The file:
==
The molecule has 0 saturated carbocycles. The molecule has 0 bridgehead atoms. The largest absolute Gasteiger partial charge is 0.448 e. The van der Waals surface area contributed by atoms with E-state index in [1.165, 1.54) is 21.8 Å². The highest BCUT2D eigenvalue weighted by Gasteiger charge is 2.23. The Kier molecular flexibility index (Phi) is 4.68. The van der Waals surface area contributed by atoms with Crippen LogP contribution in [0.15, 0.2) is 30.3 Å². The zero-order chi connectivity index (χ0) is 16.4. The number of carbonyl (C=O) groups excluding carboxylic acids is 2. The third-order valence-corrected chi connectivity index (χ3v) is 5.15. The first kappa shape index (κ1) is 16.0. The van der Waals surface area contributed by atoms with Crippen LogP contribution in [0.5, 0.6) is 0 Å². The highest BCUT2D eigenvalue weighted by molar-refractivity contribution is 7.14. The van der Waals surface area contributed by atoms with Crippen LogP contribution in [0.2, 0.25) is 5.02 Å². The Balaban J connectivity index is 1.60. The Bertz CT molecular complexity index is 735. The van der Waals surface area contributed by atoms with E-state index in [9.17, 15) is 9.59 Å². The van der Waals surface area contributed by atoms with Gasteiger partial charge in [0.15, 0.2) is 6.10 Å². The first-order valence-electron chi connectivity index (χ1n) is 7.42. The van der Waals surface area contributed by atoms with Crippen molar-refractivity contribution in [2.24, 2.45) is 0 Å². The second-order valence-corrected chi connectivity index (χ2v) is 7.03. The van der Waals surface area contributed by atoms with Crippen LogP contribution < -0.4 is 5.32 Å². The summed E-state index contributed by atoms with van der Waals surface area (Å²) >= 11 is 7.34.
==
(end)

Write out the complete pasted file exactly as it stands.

The molecule has 0 saturated carbocycles. The molecule has 0 bridgehead atoms. The largest absolute Gasteiger partial charge is 0.448 e. The van der Waals surface area contributed by atoms with E-state index in [1.165, 1.54) is 21.8 Å². The highest BCUT2D eigenvalue weighted by Gasteiger charge is 2.23. The Kier molecular flexibility index (Phi) is 4.68. The van der Waals surface area contributed by atoms with Crippen LogP contribution in [0.15, 0.2) is 30.3 Å². The zero-order chi connectivity index (χ0) is 16.4. The number of carbonyl (C=O) groups excluding carboxylic acids is 2. The third-order valence-corrected chi connectivity index (χ3v) is 5.15. The first kappa shape index (κ1) is 16.0. The van der Waals surface area contributed by atoms with Crippen LogP contribution in [0.5, 0.6) is 0 Å². The highest BCUT2D eigenvalue weighted by molar-refractivity contribution is 7.14. The van der Waals surface area contributed by atoms with Crippen LogP contribution in [0.2, 0.25) is 5.02 Å². The Balaban J connectivity index is 1.60. The Bertz CT molecular complexity index is 735. The van der Waals surface area contributed by atoms with E-state index in [9.17, 15) is 9.59 Å². The van der Waals surface area contributed by atoms with Gasteiger partial charge in [0.15, 0.2) is 6.10 Å². The first-order valence-electron chi connectivity index (χ1n) is 7.42. The van der Waals surface area contributed by atoms with Crippen molar-refractivity contribution in [2.24, 2.45) is 0 Å². The second-order valence-corrected chi connectivity index (χ2v) is 7.03. The van der Waals surface area contributed by atoms with Crippen LogP contribution < -0.4 is 5.32 Å². The summed E-state index contributed by atoms with van der Waals surface area (Å²) >= 11 is 7.34.